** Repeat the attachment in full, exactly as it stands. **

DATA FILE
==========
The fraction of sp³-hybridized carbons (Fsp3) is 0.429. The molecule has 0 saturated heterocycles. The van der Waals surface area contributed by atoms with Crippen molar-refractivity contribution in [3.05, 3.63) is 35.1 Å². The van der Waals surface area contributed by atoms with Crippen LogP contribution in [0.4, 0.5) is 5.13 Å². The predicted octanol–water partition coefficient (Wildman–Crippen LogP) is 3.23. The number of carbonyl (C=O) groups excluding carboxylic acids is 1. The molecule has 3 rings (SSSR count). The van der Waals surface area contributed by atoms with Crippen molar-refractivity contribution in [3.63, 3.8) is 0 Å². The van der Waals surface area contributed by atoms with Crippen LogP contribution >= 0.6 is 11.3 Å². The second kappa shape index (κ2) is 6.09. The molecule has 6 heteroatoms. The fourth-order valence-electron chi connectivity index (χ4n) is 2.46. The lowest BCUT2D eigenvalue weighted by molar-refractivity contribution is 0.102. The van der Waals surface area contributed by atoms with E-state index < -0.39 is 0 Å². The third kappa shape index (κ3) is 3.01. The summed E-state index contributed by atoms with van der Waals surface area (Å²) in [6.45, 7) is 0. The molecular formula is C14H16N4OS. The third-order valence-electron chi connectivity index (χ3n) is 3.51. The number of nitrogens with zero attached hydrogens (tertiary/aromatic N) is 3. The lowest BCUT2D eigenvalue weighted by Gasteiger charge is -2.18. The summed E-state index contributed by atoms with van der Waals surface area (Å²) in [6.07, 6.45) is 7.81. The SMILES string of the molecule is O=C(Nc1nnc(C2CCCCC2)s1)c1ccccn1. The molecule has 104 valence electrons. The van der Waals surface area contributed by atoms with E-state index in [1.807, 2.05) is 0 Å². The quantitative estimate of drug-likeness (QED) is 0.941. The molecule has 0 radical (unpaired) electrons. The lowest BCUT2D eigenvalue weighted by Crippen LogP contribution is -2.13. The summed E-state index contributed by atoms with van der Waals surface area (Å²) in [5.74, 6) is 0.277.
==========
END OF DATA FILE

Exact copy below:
The fraction of sp³-hybridized carbons (Fsp3) is 0.429. The molecule has 0 saturated heterocycles. The van der Waals surface area contributed by atoms with Crippen molar-refractivity contribution in [3.05, 3.63) is 35.1 Å². The van der Waals surface area contributed by atoms with Crippen LogP contribution in [0.4, 0.5) is 5.13 Å². The predicted octanol–water partition coefficient (Wildman–Crippen LogP) is 3.23. The number of carbonyl (C=O) groups excluding carboxylic acids is 1. The molecule has 3 rings (SSSR count). The van der Waals surface area contributed by atoms with Crippen molar-refractivity contribution in [3.63, 3.8) is 0 Å². The van der Waals surface area contributed by atoms with Crippen LogP contribution >= 0.6 is 11.3 Å². The second kappa shape index (κ2) is 6.09. The molecule has 6 heteroatoms. The fourth-order valence-electron chi connectivity index (χ4n) is 2.46. The lowest BCUT2D eigenvalue weighted by molar-refractivity contribution is 0.102. The van der Waals surface area contributed by atoms with E-state index < -0.39 is 0 Å². The third kappa shape index (κ3) is 3.01. The summed E-state index contributed by atoms with van der Waals surface area (Å²) in [6.45, 7) is 0. The molecular formula is C14H16N4OS. The third-order valence-electron chi connectivity index (χ3n) is 3.51. The number of nitrogens with zero attached hydrogens (tertiary/aromatic N) is 3. The lowest BCUT2D eigenvalue weighted by Gasteiger charge is -2.18. The summed E-state index contributed by atoms with van der Waals surface area (Å²) in [6.07, 6.45) is 7.81. The SMILES string of the molecule is O=C(Nc1nnc(C2CCCCC2)s1)c1ccccn1. The molecule has 104 valence electrons. The van der Waals surface area contributed by atoms with E-state index in [1.807, 2.05) is 0 Å². The quantitative estimate of drug-likeness (QED) is 0.941. The molecule has 0 radical (unpaired) electrons. The lowest BCUT2D eigenvalue weighted by Crippen LogP contribution is -2.13. The summed E-state index contributed by atoms with van der Waals surface area (Å²) in [5.74, 6) is 0.277.